If you were to draw a circle around the 'application', you'd draw it solely around the application server because that's where the data sits.
TOA to mobile native applications is more complicated - at least if the native applications have pulled data from the server and stored it locally. If you were to draw a line around the 'application' then you would need to include the corner of the device where that application stored its data.
For local-storage native applications, TOA requires the enterprise to
- delete any data on the device
- prevent the native application from downloading more data (via API calls)
The first requirement implies some MDM type functionality or agent on the device (equivalent to deleting the data would be delete the keys used to encrypt the data).
The second requirement can be met by either
- deleting from the device the security tokens that the native application had been issued to authenticate its API calls (again implying MDM type functionality) or
- leaving the OAuth tokens on the device but revoking/canceling them at the server (so they can no longer be used on API calls) or
- ignore the tokens and deprovision the employee account at the application provider so that, even if the application presents a valid token on an API call, the authorization will fail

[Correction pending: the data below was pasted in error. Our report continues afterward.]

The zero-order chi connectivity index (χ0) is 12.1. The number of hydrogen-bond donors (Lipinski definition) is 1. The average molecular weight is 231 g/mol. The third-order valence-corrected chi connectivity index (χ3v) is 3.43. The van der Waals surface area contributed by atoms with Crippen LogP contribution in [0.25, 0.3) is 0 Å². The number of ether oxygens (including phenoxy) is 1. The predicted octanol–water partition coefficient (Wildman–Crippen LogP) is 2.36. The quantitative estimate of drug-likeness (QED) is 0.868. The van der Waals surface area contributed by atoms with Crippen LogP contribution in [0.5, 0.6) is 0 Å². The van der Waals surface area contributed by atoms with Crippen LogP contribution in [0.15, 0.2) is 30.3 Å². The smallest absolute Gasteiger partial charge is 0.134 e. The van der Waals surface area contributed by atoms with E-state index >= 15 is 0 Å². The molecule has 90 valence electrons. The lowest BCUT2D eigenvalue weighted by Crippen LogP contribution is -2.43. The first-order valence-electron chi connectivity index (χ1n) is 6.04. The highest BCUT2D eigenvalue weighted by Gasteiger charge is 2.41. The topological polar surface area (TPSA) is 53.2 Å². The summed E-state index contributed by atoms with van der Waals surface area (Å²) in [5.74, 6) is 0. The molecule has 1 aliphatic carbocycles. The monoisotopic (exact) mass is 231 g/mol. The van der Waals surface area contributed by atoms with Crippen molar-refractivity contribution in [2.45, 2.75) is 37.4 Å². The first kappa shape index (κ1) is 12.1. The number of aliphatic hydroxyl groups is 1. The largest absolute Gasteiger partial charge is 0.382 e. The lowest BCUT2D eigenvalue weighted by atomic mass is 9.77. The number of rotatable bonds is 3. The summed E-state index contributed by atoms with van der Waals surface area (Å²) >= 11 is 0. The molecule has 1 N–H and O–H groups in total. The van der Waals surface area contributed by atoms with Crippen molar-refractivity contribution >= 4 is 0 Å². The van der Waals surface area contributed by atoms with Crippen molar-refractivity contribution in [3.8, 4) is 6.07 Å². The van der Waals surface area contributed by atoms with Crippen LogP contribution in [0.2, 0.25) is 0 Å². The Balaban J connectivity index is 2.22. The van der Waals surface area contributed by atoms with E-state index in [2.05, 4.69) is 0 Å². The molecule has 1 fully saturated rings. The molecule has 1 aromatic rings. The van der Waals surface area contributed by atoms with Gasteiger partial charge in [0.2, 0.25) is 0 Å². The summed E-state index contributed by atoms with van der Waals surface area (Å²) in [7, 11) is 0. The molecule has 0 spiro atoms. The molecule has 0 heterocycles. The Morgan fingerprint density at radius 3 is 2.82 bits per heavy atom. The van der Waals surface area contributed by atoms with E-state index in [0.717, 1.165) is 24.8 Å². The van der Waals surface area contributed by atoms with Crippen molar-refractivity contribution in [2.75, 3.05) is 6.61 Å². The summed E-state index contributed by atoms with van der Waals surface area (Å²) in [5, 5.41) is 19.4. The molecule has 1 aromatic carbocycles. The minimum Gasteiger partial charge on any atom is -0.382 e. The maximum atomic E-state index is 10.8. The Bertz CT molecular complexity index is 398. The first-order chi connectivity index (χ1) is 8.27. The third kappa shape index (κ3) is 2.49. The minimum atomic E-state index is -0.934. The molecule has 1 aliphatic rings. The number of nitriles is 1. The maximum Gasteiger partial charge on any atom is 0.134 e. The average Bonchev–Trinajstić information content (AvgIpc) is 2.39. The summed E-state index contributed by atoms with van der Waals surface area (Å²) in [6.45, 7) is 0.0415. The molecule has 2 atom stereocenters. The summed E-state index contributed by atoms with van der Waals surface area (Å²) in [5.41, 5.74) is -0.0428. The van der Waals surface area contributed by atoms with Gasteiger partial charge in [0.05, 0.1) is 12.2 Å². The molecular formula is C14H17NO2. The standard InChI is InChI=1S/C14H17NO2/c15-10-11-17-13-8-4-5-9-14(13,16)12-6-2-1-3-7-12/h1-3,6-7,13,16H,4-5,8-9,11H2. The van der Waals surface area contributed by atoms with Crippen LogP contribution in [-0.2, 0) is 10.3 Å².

Given you need some level of MDM type functionality to remove any application data, it seems logical to depend on the same to delete the tokens, ie #1 above. But that presumes the tokens are available to the MDM agent. Perhaps this depends on where the tokens are stored, eg keyStore or not??
Simply revoking the OAuth tokens, as in #2), rather than worrying about deleting them from the device is attractive because the operation can be performed solely on the server and not the device. But revocation presumes either that a) the application providers will, on receiving an API call with a token attached, call back to the enterprise to validate that token (as necessary when the tokens are simply pointers and not self-contained objects) or b) the application supports some sort of 'revocation endpoint' at which the enterprise can actively push 'kill token' messages (for which there is currently no standard).
SCIM provides a protocol by which #3 can occur. But active de-provisioning does presume that the application provider supports SCIM (or a proprietary equivalent). Even if the tokens are deleted or revoked, the enterprise will likely want to deprovision the employee account if possible to ensure they don't continue to pay for it.
Local-storage native applications, whether used on BYOD or corporate owned devices, change the application perimeter, and so change the requirements for dealing with ex's.